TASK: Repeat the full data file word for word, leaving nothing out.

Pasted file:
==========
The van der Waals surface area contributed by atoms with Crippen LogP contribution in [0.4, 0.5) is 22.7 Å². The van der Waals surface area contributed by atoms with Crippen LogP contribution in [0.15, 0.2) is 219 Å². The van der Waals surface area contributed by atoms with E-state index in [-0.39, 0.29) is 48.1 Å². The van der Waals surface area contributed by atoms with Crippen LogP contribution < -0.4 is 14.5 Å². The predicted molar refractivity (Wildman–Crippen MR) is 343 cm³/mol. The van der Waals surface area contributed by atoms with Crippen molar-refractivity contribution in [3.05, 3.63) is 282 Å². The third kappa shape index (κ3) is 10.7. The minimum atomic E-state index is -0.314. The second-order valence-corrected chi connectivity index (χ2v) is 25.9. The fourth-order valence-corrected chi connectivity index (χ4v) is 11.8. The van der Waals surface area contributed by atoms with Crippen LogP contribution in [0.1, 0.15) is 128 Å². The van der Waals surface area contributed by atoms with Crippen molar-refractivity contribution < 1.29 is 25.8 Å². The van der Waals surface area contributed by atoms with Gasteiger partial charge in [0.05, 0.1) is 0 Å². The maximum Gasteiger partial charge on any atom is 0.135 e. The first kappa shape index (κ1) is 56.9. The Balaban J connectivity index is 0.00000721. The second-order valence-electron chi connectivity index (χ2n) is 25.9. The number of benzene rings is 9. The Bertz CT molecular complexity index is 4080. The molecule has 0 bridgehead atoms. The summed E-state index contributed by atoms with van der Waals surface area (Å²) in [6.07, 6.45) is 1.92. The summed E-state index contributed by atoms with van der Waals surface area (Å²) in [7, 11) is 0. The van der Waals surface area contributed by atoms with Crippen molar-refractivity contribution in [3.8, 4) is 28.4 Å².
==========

The van der Waals surface area contributed by atoms with Crippen LogP contribution in [0.4, 0.5) is 22.7 Å². The van der Waals surface area contributed by atoms with Crippen LogP contribution in [0.15, 0.2) is 219 Å². The van der Waals surface area contributed by atoms with E-state index in [-0.39, 0.29) is 48.1 Å². The van der Waals surface area contributed by atoms with Crippen LogP contribution < -0.4 is 14.5 Å². The predicted molar refractivity (Wildman–Crippen MR) is 343 cm³/mol. The van der Waals surface area contributed by atoms with Crippen molar-refractivity contribution in [3.05, 3.63) is 282 Å². The third kappa shape index (κ3) is 10.7. The minimum atomic E-state index is -0.314. The second-order valence-corrected chi connectivity index (χ2v) is 25.9. The fourth-order valence-corrected chi connectivity index (χ4v) is 11.8. The van der Waals surface area contributed by atoms with Crippen LogP contribution in [0.1, 0.15) is 128 Å². The van der Waals surface area contributed by atoms with Crippen molar-refractivity contribution < 1.29 is 25.8 Å². The van der Waals surface area contributed by atoms with Gasteiger partial charge in [0.05, 0.1) is 0 Å². The maximum Gasteiger partial charge on any atom is 0.135 e. The first kappa shape index (κ1) is 56.9. The Balaban J connectivity index is 0.00000721. The second-order valence-electron chi connectivity index (χ2n) is 25.9. The number of benzene rings is 9. The Bertz CT molecular complexity index is 4080. The molecule has 0 bridgehead atoms. The summed E-state index contributed by atoms with van der Waals surface area (Å²) in [6.07, 6.45) is 1.92. The summed E-state index contributed by atoms with van der Waals surface area (Å²) in [7, 11) is 0. The van der Waals surface area contributed by atoms with Crippen molar-refractivity contribution in [3.8, 4) is 28.4 Å².